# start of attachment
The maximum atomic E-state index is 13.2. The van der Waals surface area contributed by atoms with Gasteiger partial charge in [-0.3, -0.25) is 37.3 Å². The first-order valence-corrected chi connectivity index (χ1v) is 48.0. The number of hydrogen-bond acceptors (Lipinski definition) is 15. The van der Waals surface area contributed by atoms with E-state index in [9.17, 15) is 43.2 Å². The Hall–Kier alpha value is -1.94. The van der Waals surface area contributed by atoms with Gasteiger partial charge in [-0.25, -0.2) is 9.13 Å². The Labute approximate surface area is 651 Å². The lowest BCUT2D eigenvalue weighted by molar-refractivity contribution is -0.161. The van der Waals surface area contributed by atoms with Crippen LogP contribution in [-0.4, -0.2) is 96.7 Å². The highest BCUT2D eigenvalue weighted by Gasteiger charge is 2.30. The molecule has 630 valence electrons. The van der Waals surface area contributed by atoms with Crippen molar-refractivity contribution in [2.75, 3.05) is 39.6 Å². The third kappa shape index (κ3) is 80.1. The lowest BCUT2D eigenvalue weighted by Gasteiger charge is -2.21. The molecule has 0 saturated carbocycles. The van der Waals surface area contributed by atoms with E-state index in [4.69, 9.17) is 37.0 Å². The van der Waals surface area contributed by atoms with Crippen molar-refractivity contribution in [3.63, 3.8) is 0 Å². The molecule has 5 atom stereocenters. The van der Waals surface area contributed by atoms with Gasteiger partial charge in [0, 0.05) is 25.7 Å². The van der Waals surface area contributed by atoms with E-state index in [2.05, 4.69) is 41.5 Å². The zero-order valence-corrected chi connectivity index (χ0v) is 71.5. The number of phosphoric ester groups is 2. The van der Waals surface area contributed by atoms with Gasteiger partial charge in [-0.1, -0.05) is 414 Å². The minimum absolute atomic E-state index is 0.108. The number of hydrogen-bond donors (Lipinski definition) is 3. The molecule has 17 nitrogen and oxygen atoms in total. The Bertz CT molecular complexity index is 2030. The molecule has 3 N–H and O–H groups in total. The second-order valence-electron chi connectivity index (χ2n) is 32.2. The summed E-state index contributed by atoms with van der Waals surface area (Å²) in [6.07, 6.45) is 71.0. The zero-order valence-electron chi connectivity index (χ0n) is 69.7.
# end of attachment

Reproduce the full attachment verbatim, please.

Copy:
The maximum atomic E-state index is 13.2. The van der Waals surface area contributed by atoms with Gasteiger partial charge in [-0.3, -0.25) is 37.3 Å². The first-order valence-corrected chi connectivity index (χ1v) is 48.0. The number of hydrogen-bond acceptors (Lipinski definition) is 15. The van der Waals surface area contributed by atoms with E-state index in [9.17, 15) is 43.2 Å². The Hall–Kier alpha value is -1.94. The van der Waals surface area contributed by atoms with Gasteiger partial charge in [-0.25, -0.2) is 9.13 Å². The Labute approximate surface area is 651 Å². The lowest BCUT2D eigenvalue weighted by molar-refractivity contribution is -0.161. The van der Waals surface area contributed by atoms with Crippen LogP contribution in [-0.4, -0.2) is 96.7 Å². The highest BCUT2D eigenvalue weighted by Gasteiger charge is 2.30. The molecule has 630 valence electrons. The van der Waals surface area contributed by atoms with Crippen molar-refractivity contribution in [2.75, 3.05) is 39.6 Å². The third kappa shape index (κ3) is 80.1. The lowest BCUT2D eigenvalue weighted by Gasteiger charge is -2.21. The molecule has 0 saturated carbocycles. The van der Waals surface area contributed by atoms with E-state index in [4.69, 9.17) is 37.0 Å². The van der Waals surface area contributed by atoms with Crippen molar-refractivity contribution in [3.63, 3.8) is 0 Å². The molecule has 5 atom stereocenters. The van der Waals surface area contributed by atoms with Gasteiger partial charge in [0, 0.05) is 25.7 Å². The van der Waals surface area contributed by atoms with E-state index in [2.05, 4.69) is 41.5 Å². The zero-order valence-corrected chi connectivity index (χ0v) is 71.5. The number of phosphoric ester groups is 2. The van der Waals surface area contributed by atoms with Gasteiger partial charge in [-0.1, -0.05) is 414 Å². The minimum absolute atomic E-state index is 0.108. The number of hydrogen-bond donors (Lipinski definition) is 3. The molecule has 17 nitrogen and oxygen atoms in total. The Bertz CT molecular complexity index is 2030. The molecule has 3 N–H and O–H groups in total. The second-order valence-electron chi connectivity index (χ2n) is 32.2. The summed E-state index contributed by atoms with van der Waals surface area (Å²) in [6.07, 6.45) is 71.0. The zero-order valence-electron chi connectivity index (χ0n) is 69.7.